Drivers warned to keep an eye out for deer - – Rockford’s News Leader

Drivers warned to keep an eye out for deer


The last thing drivers want to see is a deer in their headlights. This time of year, there's a big risk of that, anytime you're on the road.

"Just came out of nowhere. Didn't even see it, traveling normal speed and then bang," says John Wirchnianski, who says he hit a deer just last month.

That bang came from a deer, a common problem this time of year. Since September 1st, there have been nine crashes involving deer in Illinois. Each year, more than 20,000 deer are killed by vehicles across the state.

"A lot of times we see people swerving when they see a deer, and then they go off the road and cause a lot more damage to their vehicle," says Illinois State Trooper Brent Massingill. "And there's a lot more possibility of getting injured, or worse, when you go off the road and maybe roll your vehicle, or hit something. Where as when you hit a deer, you can get injured, you can get killed, but it's very unlikely."

But keeping your eyes peeled for Bambi may be more of a challenge, especially in Illinois. A big issue for both deer and drivers is the high corn that hasn't been cut yet. Deer can't see the drivers and drivers can't see the deer, which is exactly what happened to Wirchnianski.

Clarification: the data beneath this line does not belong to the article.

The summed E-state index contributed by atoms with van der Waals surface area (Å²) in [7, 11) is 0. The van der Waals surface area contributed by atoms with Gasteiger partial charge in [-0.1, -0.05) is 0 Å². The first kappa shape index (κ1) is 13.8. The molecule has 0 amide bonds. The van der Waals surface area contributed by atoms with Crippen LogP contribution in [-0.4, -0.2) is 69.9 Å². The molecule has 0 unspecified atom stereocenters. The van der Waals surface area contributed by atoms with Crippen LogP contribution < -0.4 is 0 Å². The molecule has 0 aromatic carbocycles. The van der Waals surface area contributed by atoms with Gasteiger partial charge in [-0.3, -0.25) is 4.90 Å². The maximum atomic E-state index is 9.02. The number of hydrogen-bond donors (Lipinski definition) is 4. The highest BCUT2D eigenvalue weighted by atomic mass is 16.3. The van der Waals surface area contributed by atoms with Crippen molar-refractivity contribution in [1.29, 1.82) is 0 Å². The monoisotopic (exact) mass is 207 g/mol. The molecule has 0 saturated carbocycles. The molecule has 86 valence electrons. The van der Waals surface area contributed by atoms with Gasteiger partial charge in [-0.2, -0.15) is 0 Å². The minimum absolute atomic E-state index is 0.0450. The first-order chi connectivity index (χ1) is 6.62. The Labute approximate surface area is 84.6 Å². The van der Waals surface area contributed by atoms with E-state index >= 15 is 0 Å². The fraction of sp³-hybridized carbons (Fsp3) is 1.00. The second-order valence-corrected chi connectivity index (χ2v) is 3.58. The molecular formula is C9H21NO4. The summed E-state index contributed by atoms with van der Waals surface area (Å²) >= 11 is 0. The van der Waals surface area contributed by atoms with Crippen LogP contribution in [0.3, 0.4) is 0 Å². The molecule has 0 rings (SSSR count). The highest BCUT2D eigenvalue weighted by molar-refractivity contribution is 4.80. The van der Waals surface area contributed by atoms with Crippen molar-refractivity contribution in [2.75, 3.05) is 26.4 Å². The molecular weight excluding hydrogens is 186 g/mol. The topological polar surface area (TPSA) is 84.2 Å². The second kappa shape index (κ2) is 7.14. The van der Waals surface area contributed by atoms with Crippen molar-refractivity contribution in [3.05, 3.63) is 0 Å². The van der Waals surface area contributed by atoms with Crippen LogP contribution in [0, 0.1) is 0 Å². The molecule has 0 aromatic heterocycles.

"When the deer did hit me, I just saw a bunch of plastic parts flying from my vehicle," says Wirchnianski. "It happened so quickly, so fast. And I walked back, and unfortunately I saw the deer on the side of the road."

If you get into an accident, people are urged to call the police. They'll do a crash report and of course remove the deer, often picked up by the Department of Transportation. Or if you so desire, give the Department of Natural Resources a call and your road kill could be your dinner.

"They will keep track that you took that deer, just because they have to keep tabs on how many deer are hit and things of that nature, so it's kind of a numbers thing," says Massingill. "But yes, people can keep the deer."

Massingill strongly stresses not to swerve to avoid a deer. You're much less likely to get hurt that way. If you have to hit the deer, he says, just hit the deer.

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